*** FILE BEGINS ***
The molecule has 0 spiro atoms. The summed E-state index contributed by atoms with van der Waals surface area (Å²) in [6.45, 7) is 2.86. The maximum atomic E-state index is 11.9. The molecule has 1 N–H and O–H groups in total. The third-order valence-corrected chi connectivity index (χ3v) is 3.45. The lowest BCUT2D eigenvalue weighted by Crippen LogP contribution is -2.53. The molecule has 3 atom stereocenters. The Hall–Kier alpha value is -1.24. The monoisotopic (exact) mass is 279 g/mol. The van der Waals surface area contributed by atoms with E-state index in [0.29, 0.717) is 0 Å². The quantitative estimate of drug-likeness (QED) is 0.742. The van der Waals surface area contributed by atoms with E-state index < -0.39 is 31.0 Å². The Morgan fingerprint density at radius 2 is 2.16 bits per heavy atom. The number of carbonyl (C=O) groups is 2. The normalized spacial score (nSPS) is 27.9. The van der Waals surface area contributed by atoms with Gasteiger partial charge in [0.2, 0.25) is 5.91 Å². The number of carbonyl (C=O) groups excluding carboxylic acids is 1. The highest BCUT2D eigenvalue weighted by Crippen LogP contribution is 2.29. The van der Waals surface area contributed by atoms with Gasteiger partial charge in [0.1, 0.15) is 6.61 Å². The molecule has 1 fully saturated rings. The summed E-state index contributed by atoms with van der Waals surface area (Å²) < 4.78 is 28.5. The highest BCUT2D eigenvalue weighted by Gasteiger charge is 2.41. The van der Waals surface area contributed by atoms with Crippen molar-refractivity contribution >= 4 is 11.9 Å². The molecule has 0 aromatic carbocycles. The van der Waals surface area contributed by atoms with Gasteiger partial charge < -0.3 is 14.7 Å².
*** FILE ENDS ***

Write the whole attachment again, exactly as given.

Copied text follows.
The molecule has 0 spiro atoms. The summed E-state index contributed by atoms with van der Waals surface area (Å²) in [6.45, 7) is 2.86. The maximum atomic E-state index is 11.9. The molecule has 1 N–H and O–H groups in total. The third-order valence-corrected chi connectivity index (χ3v) is 3.45. The lowest BCUT2D eigenvalue weighted by Crippen LogP contribution is -2.53. The molecule has 3 atom stereocenters. The Hall–Kier alpha value is -1.24. The monoisotopic (exact) mass is 279 g/mol. The van der Waals surface area contributed by atoms with E-state index in [0.29, 0.717) is 0 Å². The quantitative estimate of drug-likeness (QED) is 0.742. The van der Waals surface area contributed by atoms with E-state index < -0.39 is 31.0 Å². The Morgan fingerprint density at radius 2 is 2.16 bits per heavy atom. The number of carbonyl (C=O) groups is 2. The normalized spacial score (nSPS) is 27.9. The van der Waals surface area contributed by atoms with Gasteiger partial charge in [0.2, 0.25) is 5.91 Å². The number of carbonyl (C=O) groups excluding carboxylic acids is 1. The highest BCUT2D eigenvalue weighted by Crippen LogP contribution is 2.29. The van der Waals surface area contributed by atoms with Gasteiger partial charge in [0.1, 0.15) is 6.61 Å². The molecule has 1 fully saturated rings. The summed E-state index contributed by atoms with van der Waals surface area (Å²) < 4.78 is 28.5. The highest BCUT2D eigenvalue weighted by Gasteiger charge is 2.41. The van der Waals surface area contributed by atoms with Crippen molar-refractivity contribution >= 4 is 11.9 Å². The molecule has 0 aromatic carbocycles. The van der Waals surface area contributed by atoms with Gasteiger partial charge < -0.3 is 14.7 Å².